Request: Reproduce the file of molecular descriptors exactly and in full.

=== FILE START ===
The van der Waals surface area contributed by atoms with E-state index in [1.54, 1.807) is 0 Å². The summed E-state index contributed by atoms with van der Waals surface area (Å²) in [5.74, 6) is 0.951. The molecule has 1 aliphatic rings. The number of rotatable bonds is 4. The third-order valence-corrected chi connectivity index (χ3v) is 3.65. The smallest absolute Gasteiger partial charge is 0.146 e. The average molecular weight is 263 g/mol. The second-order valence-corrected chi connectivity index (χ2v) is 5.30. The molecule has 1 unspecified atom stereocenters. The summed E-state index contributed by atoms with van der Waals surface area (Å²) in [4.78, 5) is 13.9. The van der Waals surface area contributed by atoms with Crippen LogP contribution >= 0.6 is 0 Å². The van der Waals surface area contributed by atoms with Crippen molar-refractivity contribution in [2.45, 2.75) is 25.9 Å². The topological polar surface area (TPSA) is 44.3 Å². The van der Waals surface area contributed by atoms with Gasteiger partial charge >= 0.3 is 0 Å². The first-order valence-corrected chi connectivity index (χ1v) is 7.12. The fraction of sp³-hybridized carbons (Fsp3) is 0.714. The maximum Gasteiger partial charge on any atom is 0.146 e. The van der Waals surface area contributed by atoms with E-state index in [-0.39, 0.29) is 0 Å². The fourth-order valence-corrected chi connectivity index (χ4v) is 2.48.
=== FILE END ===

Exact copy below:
The van der Waals surface area contributed by atoms with E-state index in [1.54, 1.807) is 0 Å². The summed E-state index contributed by atoms with van der Waals surface area (Å²) in [5.74, 6) is 0.951. The molecule has 1 aliphatic rings. The number of rotatable bonds is 4. The third-order valence-corrected chi connectivity index (χ3v) is 3.65. The smallest absolute Gasteiger partial charge is 0.146 e. The average molecular weight is 263 g/mol. The second-order valence-corrected chi connectivity index (χ2v) is 5.30. The molecule has 1 unspecified atom stereocenters. The summed E-state index contributed by atoms with van der Waals surface area (Å²) in [4.78, 5) is 13.9. The van der Waals surface area contributed by atoms with Crippen LogP contribution >= 0.6 is 0 Å². The van der Waals surface area contributed by atoms with Crippen molar-refractivity contribution in [2.45, 2.75) is 25.9 Å². The topological polar surface area (TPSA) is 44.3 Å². The van der Waals surface area contributed by atoms with Gasteiger partial charge >= 0.3 is 0 Å². The first-order valence-corrected chi connectivity index (χ1v) is 7.12. The fraction of sp³-hybridized carbons (Fsp3) is 0.714. The maximum Gasteiger partial charge on any atom is 0.146 e. The van der Waals surface area contributed by atoms with E-state index in [-0.39, 0.29) is 0 Å². The fourth-order valence-corrected chi connectivity index (χ4v) is 2.48.